Reviewed by Tony Villecco
Tri-Cities Opera has prepared a lavish and vibrant new production of Georges Bizet’s masterpiece, Carmen. A very full house Friday (Oct. 25) at The Forum witnessed a performance that was near perfect, with only some minor discrepancies. The production showcased both some very young voices and some more mature singers, bringing vigor to Bizet’s already powerful score.
As the carefree gypsy, Carmen, mezzo Ginger Costa-Jackson started somewhat timidly. However, by the second act, she lit up like a firecracker. Her characterization was helped by the excellent stage direction of David Lefkowich, who kept the scenes filled with action as well as a flow for the developing drama. Costa-Jackson created a woman whose joie de vivre could destroy any man in her path. Vocally, she chose to drop some of the melodic end phrases, often speaking them, which added even more zest to her interpretation.
As her soldier lover, Don José, tenor Perry Davis Harper was vocally strong, but his ringing tone was sometimes marked by a nasal quality. He was effective both in delivering the famous Act II “Flower Song” and later when demonstrating Jose’s torment at being cast aside by Carmen for a bullfighter.
Baritone Robert Heepyoung Oh, who has become a favorite with TCO audiences, portrayed the potent and studly toreador, Escamillo. He sang with a rich and strong tone, displaying the character’s arrogance.
As Micaela, Jose’s innocent hometown girlfriend, soprano Rebecca Heath made a fine impression both vocally and through her acting. Her famous Act III aria, a show stealer, was met with the most applause of the evening.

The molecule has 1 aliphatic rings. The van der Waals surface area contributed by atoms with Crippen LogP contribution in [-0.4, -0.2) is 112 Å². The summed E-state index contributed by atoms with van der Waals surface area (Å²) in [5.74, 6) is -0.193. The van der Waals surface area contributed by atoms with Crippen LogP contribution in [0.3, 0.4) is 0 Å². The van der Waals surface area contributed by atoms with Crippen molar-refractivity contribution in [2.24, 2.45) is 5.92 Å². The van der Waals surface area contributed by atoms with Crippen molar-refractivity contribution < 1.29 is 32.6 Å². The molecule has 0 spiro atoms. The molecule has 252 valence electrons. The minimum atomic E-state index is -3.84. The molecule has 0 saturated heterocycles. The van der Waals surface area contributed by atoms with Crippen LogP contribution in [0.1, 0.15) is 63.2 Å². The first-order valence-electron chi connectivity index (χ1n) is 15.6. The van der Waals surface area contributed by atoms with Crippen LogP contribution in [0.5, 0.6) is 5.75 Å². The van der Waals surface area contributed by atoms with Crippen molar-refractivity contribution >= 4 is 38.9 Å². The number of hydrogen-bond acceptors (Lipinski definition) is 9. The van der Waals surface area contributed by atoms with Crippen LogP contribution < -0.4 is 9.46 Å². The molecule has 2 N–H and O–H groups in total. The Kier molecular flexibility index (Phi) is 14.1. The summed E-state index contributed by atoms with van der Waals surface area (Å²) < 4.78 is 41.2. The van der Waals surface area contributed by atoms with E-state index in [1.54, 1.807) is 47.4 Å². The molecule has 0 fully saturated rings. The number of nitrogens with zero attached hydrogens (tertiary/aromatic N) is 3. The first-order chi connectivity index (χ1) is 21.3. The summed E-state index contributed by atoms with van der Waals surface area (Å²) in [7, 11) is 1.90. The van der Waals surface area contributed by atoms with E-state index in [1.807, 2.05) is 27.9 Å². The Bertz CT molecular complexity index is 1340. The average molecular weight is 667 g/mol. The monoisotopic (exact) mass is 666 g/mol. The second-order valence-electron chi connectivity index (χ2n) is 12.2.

Most of the secondary parts were cast with young singers who either are training at TCO or are Master’s in Music/Opera students at Binghamton University. Tom Curry did well as Morales while Jake Stamatis portrayed his fellow sergeant, Zuniga, with aplomb.
As Frasquita and Mercedes, Carmen’s gypsy cohorts, Melanie Leinbach and Emily Geller showed strong voices and presented a convincing and musically appealing Act III “Card Scene.” Rounding out the cast were tenor Kevin Truax and baritone Michael Celentano as the gypsy smugglers El Remendado and El Dancairo, respectively. Their Act II quintet with Carmen, Frasquita and Mercedes was a musical highlight.
Maestro Scott Bergeson led a superbly prepared orchestra that had many moments to shine. There were, however, a few times at which the singers and orchestra failed to connect.
The members of the children’s chorus acquitted themselves beautifully as did the adult all-volunteer chorus, which is given many performance opportunities in this opera.
Please note the beautiful sets by Gary C. Eckhart, the lovely effective lighting by Alan C. Edwards and the colorful flowing costumes by Elisa Richards.
Act IV was cut considerably, perhaps to lessen the length of the opera. However, that did not hinder the action or musical intent. Carmen still is a long opera — a good three to 3 1/2 hours — but the time goes quickly. The haunting music will bring you some familiar melodies as well as some dramatic outbursts. Be led into the world of the gypsies, where stealing is an honor, love is a privilege and deceit suddenly seems to be acceptable.
IF YOU GO: TCO’s second and final performance of Carmen is at 3 p.m. Sunday (Oct. 27) at The Forum, 236 Washington St., Binghamton. For tickets, call 772-0400. For information, visit www.tricitiesopera.com or www.broomeforum.com.
Lavish 'Carmen' wows TCO audiences
Reviewed by Tony Villecco